Installs a command.
/usr/bin/install [ -c DirectoryA ] [ -f DirectoryB ] [ -i ] [ -m ] [ -M Mode ] [ -O Owner ] [ -G Group ] [ -S ] [ -n DirectoryC ] [ -o ] [ -s ] File [ Directory ... ]
The install command installs a specified file in a specific place within a file system. It is most often used in makefiles. When replacing files, the install command copies (or moves) each file into the appropriate directory, thereby retaining the original owner and permissions based on the behavior of the cp and mv commands. An attempt is made to change the destination to owner bin and group bin. The -O Owner and -G Group flags can be used to specify a different owner or group. The install command writes a message telling you exactly which files it is replacing or creating and where they are going.
If you do not specify the Directory parameter, the install command searches a set of default directories (/usr/bin, /etc, and /usr/lib, in that order) for a file with the same name as the File parameter. The first time it finds one, it overwrites it with File and issues a message indicating that it has done so. If a match is not found, the install command issues a message telling you there was no match and exits with no further action. If the File parameter does not exist in the current directory, the install command displays an error message and exits with a nonzero value.
If any directories are specified on the command line, the install command searches them before it searches the default directories.
|-c DirectoryA||Installs a new command file in the DirectoryA variable only if that file does not already exist there. If it finds a copy of File there, it issues a message and exits without overwriting the file. This flag can be used alone or with the -s, -M, -O, -G, or -S flag.|
|-f DirectoryB||Forces installation of File in DirectoryB whether or not File already exists. If the file being installed does not already exist, the command sets the permission code and owner of the new file to 755 and bin, respectively. This flag can be used alone or with the -o,-s, -M, -O, -G, or -S flags.|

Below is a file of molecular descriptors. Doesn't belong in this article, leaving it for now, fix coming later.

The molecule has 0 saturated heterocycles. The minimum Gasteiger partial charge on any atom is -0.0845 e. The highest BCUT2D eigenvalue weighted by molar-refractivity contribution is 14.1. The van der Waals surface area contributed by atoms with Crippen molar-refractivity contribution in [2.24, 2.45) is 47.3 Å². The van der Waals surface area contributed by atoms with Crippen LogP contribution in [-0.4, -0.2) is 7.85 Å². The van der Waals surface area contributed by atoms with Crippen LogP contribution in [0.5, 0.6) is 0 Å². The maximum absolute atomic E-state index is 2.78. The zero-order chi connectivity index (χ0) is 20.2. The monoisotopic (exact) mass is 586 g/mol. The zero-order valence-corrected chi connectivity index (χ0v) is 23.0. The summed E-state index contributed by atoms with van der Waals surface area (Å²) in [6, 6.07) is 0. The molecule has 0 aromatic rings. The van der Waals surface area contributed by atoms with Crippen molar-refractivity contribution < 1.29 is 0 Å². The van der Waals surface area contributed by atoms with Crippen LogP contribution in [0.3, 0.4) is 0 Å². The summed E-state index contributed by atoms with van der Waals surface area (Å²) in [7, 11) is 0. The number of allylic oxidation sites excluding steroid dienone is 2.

|-G Group||Specifies a different group for the destination file. The default group is bin.|
|-i||Ignores the default directory list and searches only those directories specified on the command line. This flag cannot be used with the -c, -f, or -m flags.|
|-m||Moves the File parameter to the directory instead of being copied. Cannot be used with the -c, -f, -i, or -n flag.|
|-M Mode||Specifies the mode of the destination file.|
|-n DirectoryC||Installs the File parameter in the DirectoryC variable if it is not in any of the searched directories, and sets the permissions and owner of the file to 755 and bin, respectively. This flag cannot be used with the -c, -f, or -m flag.|
|-o||Saves the old copy of the File parameter by copying it into a file called OLDFile in the same directory. This flag cannot be used with the -c flag.|
|-O Owner||Specifies a different owner of the destination file. The default owner is bin.|
|-s||Suppresses the display of all but error messages.|
|-S||Causes the binary to be stripped after installation.|
install fixitThis replaces the fixit file if it is found in the /usr/bin, /etc, or /usr/lib directory. Otherwise, the fixit file is not installed. For example, if /usr/bin/fixit exists, then this file is replaced by a copy of the file fixit in the current directory.
install -o fixit /etc /usr/gamesThis replaces the fixit file if it is found in the /etc or /usr/games directory or in one of the default directories. Otherwise the fixit file is not installed. If the file is replaced, the old version is preserved by renaming it OLDfixit in the directory in which it was found.
install -i fixit /home/jim/bin /home/joan/bin /usr/gamesThis replaces the fixit file if it is found in the /home/jim/bin, /home/joan/bin, or /usr/games directory. Otherwise, the file is not installed.
install -n /usr/bin fixitThis replaces the fixit file if it is found in one of the default directories. If the file is not found, it is installed as /usr/bin/fixit.
install -c /usr/bin fixitThis creates a new command by installing a copy of the fixit file as /usr/bin/fixit, but only if this file does not already exist.
install -f /usr/bin -o -s fixitThis forces the fixit file to be installed as /usr/bin/fixit whether or not it already exists. The old version, if any, is preserved by moving it to /usr/bin/OLDfixit (a result of the -o flag). The messages that tell where the new command is installed are suppressed (a result of the -s flag).
For compatibility with Berkeley Software Distribution (BSD), two install commands exist. See the installbsd command.
|/usr/bin/install||Contains the install command.|
The chgrp command, chmod command, chown command, cp command, installbsd command, make command, mv command, strip command.